But man just look at the 'about us' page on their site. The top row of people are economists, investment bankers etc.

The social researches etc. are well down the page...

Impartial my ass.

The New Zealand initiative was founded by the the business Roundtable (NZBR) merging with another right wing think tank. It's far from impartial.

South Korea has a brutal mercantile culture. Many are over worked, highest alcoholism stats. Many are trying to leave for anything else.
I think comparisons with south Korea are very unwise.

Often it's only the GDP figures that matter. Which is ridiculous.

South Korea has more alcoholics than any other country, but it seems unlikely to quit the drink any time soon.
https://www.aljazeera.com/indepth/features/2016/02/country-world-worst-d...

Pureant - to both your comments, by learning from another culture does not mean you take all parts of that culture. You take the best and most suitable parts to integrate into your own society. It would be worth looking at how they spend money more efficiently than us yet we don’t have to become alcoholics because of it.

Withay, If you have an "its all about the economy" ideology, that filters to everything so social infrastructure spending is likely compromised to the economy. The rapid expansion of south korea seems to come at a high personal cost.

Hi Pureant, that’s a big leap from my comment. I musn’t have been clear enough but I’ll try re-say it in a different way. If you look to another culture for improvements you do not have to take their processes/ideas in their entirety. You pick and choose what would be good based on the framework of your culture. I very much dislike unintended consequences so I’m not advocating becoming gdp chasing vultures at all costs I’m merely suggesting we see how South Korea is more efficient with their government spending and if we can replicate it here. This is the true point of diversity, learning from others with different viewpoints.

Let's make it clear, once a government is elected to power in NZ, there is no way to sack them until the next election. We as voters also demonstrate a shocking lack of memory as to the excesses (or failure) of a Government in power, at the ballot box. Under John Keys watch, homelessness reached record, and appalling, proportions, but look how many people still voted for National, to maintain the status quo. I am becoming increasingly concerned that John Key largely sold us out to Chinese money. Helen Clarke dismantled the Mental Health system because she was ideologically opposed to the institutionalisation of the mentally ill. So where are those mentally ill now? In prison, under funded, and being managed by staff who are not trained, or equipped to manage them appropriately. The goal is containment, not treatment. Helen Clark drove and oversaw a number of excesses that have had dire consequences for the country. The housing crisis actually began to ramp up on her watch.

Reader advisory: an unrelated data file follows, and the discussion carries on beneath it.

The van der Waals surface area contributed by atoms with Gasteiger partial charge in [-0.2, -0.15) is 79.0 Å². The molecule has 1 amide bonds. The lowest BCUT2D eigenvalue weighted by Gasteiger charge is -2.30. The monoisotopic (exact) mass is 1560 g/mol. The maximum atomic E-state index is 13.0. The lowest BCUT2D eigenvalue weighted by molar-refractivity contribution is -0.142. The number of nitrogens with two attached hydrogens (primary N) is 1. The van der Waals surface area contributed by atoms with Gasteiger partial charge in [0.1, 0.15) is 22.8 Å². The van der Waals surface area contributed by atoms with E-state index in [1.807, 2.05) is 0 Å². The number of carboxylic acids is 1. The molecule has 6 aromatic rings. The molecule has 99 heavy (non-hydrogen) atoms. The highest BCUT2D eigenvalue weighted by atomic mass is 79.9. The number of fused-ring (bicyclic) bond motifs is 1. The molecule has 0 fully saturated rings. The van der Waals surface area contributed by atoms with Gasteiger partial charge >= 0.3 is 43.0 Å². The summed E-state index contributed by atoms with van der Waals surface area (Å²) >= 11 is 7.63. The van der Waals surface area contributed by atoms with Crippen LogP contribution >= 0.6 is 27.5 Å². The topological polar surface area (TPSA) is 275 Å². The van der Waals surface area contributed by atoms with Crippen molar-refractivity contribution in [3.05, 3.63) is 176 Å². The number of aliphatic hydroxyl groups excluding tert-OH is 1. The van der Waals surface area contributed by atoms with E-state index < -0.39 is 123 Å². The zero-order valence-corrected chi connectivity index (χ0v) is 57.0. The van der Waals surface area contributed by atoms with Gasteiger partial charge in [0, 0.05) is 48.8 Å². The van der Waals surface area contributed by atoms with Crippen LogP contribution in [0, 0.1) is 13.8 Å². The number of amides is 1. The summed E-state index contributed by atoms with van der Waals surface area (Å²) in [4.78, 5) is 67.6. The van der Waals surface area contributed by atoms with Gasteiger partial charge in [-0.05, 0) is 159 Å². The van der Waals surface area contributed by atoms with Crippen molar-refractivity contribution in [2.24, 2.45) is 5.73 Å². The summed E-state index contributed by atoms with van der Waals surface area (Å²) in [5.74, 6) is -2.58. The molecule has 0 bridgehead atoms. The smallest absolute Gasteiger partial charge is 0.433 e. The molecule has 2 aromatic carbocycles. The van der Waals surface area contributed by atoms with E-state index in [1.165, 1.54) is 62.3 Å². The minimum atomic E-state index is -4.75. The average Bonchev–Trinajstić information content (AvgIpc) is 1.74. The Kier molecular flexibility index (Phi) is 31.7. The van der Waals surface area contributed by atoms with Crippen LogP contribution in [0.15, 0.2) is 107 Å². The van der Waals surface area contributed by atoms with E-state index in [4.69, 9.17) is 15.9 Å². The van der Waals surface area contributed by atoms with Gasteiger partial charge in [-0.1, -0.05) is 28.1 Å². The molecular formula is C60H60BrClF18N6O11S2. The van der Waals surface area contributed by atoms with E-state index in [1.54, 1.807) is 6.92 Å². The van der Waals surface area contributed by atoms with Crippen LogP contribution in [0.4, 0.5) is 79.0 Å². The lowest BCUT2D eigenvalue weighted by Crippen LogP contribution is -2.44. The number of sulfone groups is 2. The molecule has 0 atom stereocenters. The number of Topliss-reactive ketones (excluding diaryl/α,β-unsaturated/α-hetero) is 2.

Our political system does not enable constituents much opportunity to hold politicians to account. It would be nice for that to change.

Hi Murray, I think rather than lack of memory it’s more ideologically driven voting combined with poor choices on both sides left and right unfortunately.

For instance, labour got voted out as house prices doubled under their watch only for national to come in and see still dramatically increasing house prices.

"" the proportion of the working-age population on welfare benefits to the 10% figure it has averaged during the last five years"" - that seems a high figure. All societies have a bottom 10% and a small portion of that 10% can loosely be classed as hopeless: drug addicts, prisoners, severe mental health problems but most of it represents good people who find themselves at the bottom of the heap by a mixture of bad luck and below average ability. These are the people who suffer when you have an exceptionally high low wage immigration from countries without a welfare state. In say Switzerland or Norway or Iceland those bottom jobs: cleaners, pump attendants, etc are usually done by citizens not immigrants this means they have dignity and are not dependant on welfare.

""Around 17% at age 15 lack basic numeracy and literacy. "" Surely it depends on definition. The majority of adults simply do not need numeracy. Literacy is essential but it depends on what they define as literacy. Many university professors may have difficulty understanding a text about sport or computer gaming or high fashion or wine tasting; what they do have is adequate literacy to do the background reading to then understand the text if they want to. Much the same applies to say cleaners and labourers - they cannot understand academic text or an article written by an economist but so long as they can read the road signs to get from place to place and the safety warnings on equipment that is all they need.
My guess is 17% (or one in six) indiates the number of 15 year olds who cannot be bothered with school and testing; some will be bright and sadly some are genuinely handicapped for life. There has been raging arguments about education for all the 15 years I've lived in NZ; debates about compulsary Te Reo or Calculus are of little import compared to the small number who leave school unable to read even the simplest sentence. These are the New Zealanders who have very little chance of a future and are likely to end up in prison. I would have successful teachers of remedial reading paid way more than any university professor.